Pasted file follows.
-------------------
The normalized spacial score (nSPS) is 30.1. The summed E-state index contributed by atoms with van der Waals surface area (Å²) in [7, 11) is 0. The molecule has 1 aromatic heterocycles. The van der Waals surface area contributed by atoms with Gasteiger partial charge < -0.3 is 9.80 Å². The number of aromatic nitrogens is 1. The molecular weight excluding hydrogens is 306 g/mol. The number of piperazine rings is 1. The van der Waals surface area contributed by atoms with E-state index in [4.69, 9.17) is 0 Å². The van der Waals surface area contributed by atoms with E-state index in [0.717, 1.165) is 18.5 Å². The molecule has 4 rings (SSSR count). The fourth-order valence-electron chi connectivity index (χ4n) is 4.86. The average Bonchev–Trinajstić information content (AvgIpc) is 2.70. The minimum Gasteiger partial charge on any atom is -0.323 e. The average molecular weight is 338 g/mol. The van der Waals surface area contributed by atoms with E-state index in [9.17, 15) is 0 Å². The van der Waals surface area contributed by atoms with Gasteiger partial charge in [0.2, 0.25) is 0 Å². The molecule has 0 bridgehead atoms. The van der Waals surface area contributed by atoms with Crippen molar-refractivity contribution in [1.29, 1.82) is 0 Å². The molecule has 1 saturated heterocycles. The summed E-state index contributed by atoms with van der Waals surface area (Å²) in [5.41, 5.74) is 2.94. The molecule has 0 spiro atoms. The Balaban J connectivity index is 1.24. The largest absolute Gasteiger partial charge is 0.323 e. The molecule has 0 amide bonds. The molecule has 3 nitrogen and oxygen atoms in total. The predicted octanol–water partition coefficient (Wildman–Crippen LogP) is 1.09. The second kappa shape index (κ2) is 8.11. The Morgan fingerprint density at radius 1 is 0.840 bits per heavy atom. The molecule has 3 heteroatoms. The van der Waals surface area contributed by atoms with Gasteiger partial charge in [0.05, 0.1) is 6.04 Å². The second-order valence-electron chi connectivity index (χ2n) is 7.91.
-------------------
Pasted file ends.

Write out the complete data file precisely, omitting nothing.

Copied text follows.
The normalized spacial score (nSPS) is 30.1. The summed E-state index contributed by atoms with van der Waals surface area (Å²) in [7, 11) is 0. The molecule has 1 aromatic heterocycles. The van der Waals surface area contributed by atoms with Gasteiger partial charge < -0.3 is 9.80 Å². The number of aromatic nitrogens is 1. The molecular weight excluding hydrogens is 306 g/mol. The number of piperazine rings is 1. The van der Waals surface area contributed by atoms with E-state index in [4.69, 9.17) is 0 Å². The van der Waals surface area contributed by atoms with E-state index in [0.717, 1.165) is 18.5 Å². The molecule has 4 rings (SSSR count). The fourth-order valence-electron chi connectivity index (χ4n) is 4.86. The average Bonchev–Trinajstić information content (AvgIpc) is 2.70. The minimum Gasteiger partial charge on any atom is -0.323 e. The average molecular weight is 338 g/mol. The van der Waals surface area contributed by atoms with E-state index in [9.17, 15) is 0 Å². The van der Waals surface area contributed by atoms with Gasteiger partial charge in [0.2, 0.25) is 0 Å². The molecule has 0 bridgehead atoms. The van der Waals surface area contributed by atoms with Crippen molar-refractivity contribution in [1.29, 1.82) is 0 Å². The molecule has 1 saturated heterocycles. The summed E-state index contributed by atoms with van der Waals surface area (Å²) in [5.41, 5.74) is 2.94. The molecule has 0 spiro atoms. The Balaban J connectivity index is 1.24. The largest absolute Gasteiger partial charge is 0.323 e. The molecule has 0 amide bonds. The molecule has 3 nitrogen and oxygen atoms in total. The predicted octanol–water partition coefficient (Wildman–Crippen LogP) is 1.09. The second kappa shape index (κ2) is 8.11. The Morgan fingerprint density at radius 1 is 0.840 bits per heavy atom. The molecule has 3 heteroatoms. The van der Waals surface area contributed by atoms with Gasteiger partial charge in [0.05, 0.1) is 6.04 Å². The second-order valence-electron chi connectivity index (χ2n) is 7.91.